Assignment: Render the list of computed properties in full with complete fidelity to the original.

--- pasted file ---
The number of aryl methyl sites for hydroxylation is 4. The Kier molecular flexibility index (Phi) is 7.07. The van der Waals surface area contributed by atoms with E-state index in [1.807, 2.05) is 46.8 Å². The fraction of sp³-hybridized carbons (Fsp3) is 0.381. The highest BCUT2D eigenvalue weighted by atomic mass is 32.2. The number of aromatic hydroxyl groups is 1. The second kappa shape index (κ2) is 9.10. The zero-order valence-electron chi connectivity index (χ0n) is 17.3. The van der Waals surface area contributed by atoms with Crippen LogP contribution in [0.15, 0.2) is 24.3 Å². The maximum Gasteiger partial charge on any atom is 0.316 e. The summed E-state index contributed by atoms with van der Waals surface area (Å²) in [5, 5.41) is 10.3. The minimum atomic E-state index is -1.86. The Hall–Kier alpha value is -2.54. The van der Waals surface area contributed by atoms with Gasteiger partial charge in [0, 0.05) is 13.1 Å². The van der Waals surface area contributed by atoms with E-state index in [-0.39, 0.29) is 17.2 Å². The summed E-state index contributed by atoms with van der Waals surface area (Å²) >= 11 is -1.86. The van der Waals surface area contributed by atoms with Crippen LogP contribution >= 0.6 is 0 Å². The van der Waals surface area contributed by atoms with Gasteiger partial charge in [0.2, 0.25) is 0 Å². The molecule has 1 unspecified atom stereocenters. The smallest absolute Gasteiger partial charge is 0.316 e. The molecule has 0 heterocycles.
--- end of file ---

The number of aryl methyl sites for hydroxylation is 4. The Kier molecular flexibility index (Phi) is 7.07. The van der Waals surface area contributed by atoms with E-state index in [1.807, 2.05) is 46.8 Å². The fraction of sp³-hybridized carbons (Fsp3) is 0.381. The highest BCUT2D eigenvalue weighted by atomic mass is 32.2. The number of aromatic hydroxyl groups is 1. The second kappa shape index (κ2) is 9.10. The zero-order valence-electron chi connectivity index (χ0n) is 17.3. The van der Waals surface area contributed by atoms with Crippen LogP contribution in [0.15, 0.2) is 24.3 Å². The maximum Gasteiger partial charge on any atom is 0.316 e. The summed E-state index contributed by atoms with van der Waals surface area (Å²) in [5, 5.41) is 10.3. The minimum atomic E-state index is -1.86. The Hall–Kier alpha value is -2.54. The van der Waals surface area contributed by atoms with Gasteiger partial charge in [0, 0.05) is 13.1 Å². The van der Waals surface area contributed by atoms with E-state index in [-0.39, 0.29) is 17.2 Å². The summed E-state index contributed by atoms with van der Waals surface area (Å²) >= 11 is -1.86. The van der Waals surface area contributed by atoms with Crippen LogP contribution >= 0.6 is 0 Å². The van der Waals surface area contributed by atoms with Gasteiger partial charge in [0.2, 0.25) is 0 Å². The molecule has 1 unspecified atom stereocenters. The smallest absolute Gasteiger partial charge is 0.316 e. The molecule has 0 heterocycles.